Attention, Braid Addicts: You'll Want To Memorize This Marchesa Tutorial

Part Renaissance Faire and part chic hair statement, the intricate braided crowns (which we dubbed cage braids for their scalp-encompassing effect) from Marchesa's spring '13 show have been haunting our dreams for the past few months. Clearly, extensions came into play for this look, but surely there must be some way to recreate this woven wonder without having to resort to fake hair.
Lo and behold, where there's a will, apparently there's a way. We teamed up with Woodley & Bunny stylist Adrian Clark to show you how to recreate this divine 'do at home. Best of all, we used a short-haired model to prove that you don't need Rapunzel strands to pull this bad boy off. Click through to get the scoop on this mane masterpiece, plus a few of Clark's best tips on braiding, updos, and how girls with short hair can master both.
Photographed by Jacqueline Harriet; Hair by Adrian Clark for Woodley & Bunny; Model Georgia Lifsher.
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While you can do this look with any length of hair, it's particularly beneficial for girls with short hair because it allows them to expand their mane repertoire by working with what they've got. "With shorter hair, playing with textures, incorporating tools, and trying new products are important to achieving something exciting and new," says Clark. Braids in particular are a good option for cropped locks because they can function as more of an accent, rather than being the whole hairstyle, so you can dress up a 'do without needing tons of hair at your disposal.
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For this look, you'll need hair mousse, a comb, invisible elastics, bobby pins, and sectioning clips.
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Start by saturating the hair with mousse to help create texture. The shorter your hair, the more product you should put in, as you will need your hair to have grip and be able to hold bobby pins without slipping. Gather your hair back into a ponytail, keeping the front sections (from the top of the head to the hairline) loose.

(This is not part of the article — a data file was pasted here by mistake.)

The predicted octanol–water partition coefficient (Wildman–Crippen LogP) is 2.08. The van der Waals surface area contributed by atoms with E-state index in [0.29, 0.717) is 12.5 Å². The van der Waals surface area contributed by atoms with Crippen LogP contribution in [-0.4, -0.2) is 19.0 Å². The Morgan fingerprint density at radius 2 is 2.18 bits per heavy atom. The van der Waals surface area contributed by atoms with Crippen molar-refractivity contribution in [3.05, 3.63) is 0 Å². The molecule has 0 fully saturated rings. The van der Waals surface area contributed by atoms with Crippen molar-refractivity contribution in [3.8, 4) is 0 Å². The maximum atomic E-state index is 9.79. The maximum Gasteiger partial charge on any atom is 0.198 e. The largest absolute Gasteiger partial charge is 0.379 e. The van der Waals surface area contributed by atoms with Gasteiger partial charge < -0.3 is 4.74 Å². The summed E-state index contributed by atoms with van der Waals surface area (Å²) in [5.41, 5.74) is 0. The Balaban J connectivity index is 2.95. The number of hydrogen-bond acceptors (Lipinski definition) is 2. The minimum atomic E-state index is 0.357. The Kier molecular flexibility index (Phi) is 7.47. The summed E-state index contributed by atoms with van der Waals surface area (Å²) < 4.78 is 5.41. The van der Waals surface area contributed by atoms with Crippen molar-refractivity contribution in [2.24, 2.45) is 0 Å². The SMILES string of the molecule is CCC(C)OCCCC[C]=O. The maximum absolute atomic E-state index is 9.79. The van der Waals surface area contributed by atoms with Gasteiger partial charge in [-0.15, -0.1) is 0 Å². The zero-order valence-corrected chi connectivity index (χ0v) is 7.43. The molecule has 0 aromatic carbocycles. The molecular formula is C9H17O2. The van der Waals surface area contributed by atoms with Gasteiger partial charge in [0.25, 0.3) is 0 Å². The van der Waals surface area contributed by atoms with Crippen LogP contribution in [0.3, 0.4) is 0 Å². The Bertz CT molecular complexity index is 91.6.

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Use a handful of bobby pins to secure the hair in a flattened ponytail. This will help you create a wider roll, whereas a hair elastic would condense the hair and make it look more like a bun or a twist.
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Starting at the bottom of the hair, begin rolling the pinned section upward to create a thick, horizontal roll.
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Pin the roll in place, tucking in any stray bits that are poking out.
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Create a center part and section out the loose front hair into five separate pieces — two on the side where your part is and three on the opposite side. Begin braiding the hair in a fishtail braid, making sure to direct the hair down and back — if you braid it toward the front of your head you are going to have a weird lump when you try to pull the braids to the back of your head.
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Continue braiding each section until you have five braids. Begin pulling the braids back, marrying the ends into the roll at the back of your head and pinning in place. The braids should looked stacked and be spaced out to create the illusion of a crown or net of plaits. Don't pin the braids to the side of your head quite yet — they should remain loose and unpinned, except at the back of the head.
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Use your fingers to pull apart the braids, making them loose and thick. Once you've loosened up the braid, go ahead and pin it to the side of your head to secure. Do this with all five braids, one by one.
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If your braids aren't long enough to reach the roll and hide the ends, Clark suggests pinning the ends of the braids to the side of your head, crossing the ends over each other so they look like they blend together and into the rest of the hairstyle.
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We love how versatile this look is, and the fact that it really does work on all hair lengths. With a coiff this complex, no one would ever guess she's got short strands up in there.

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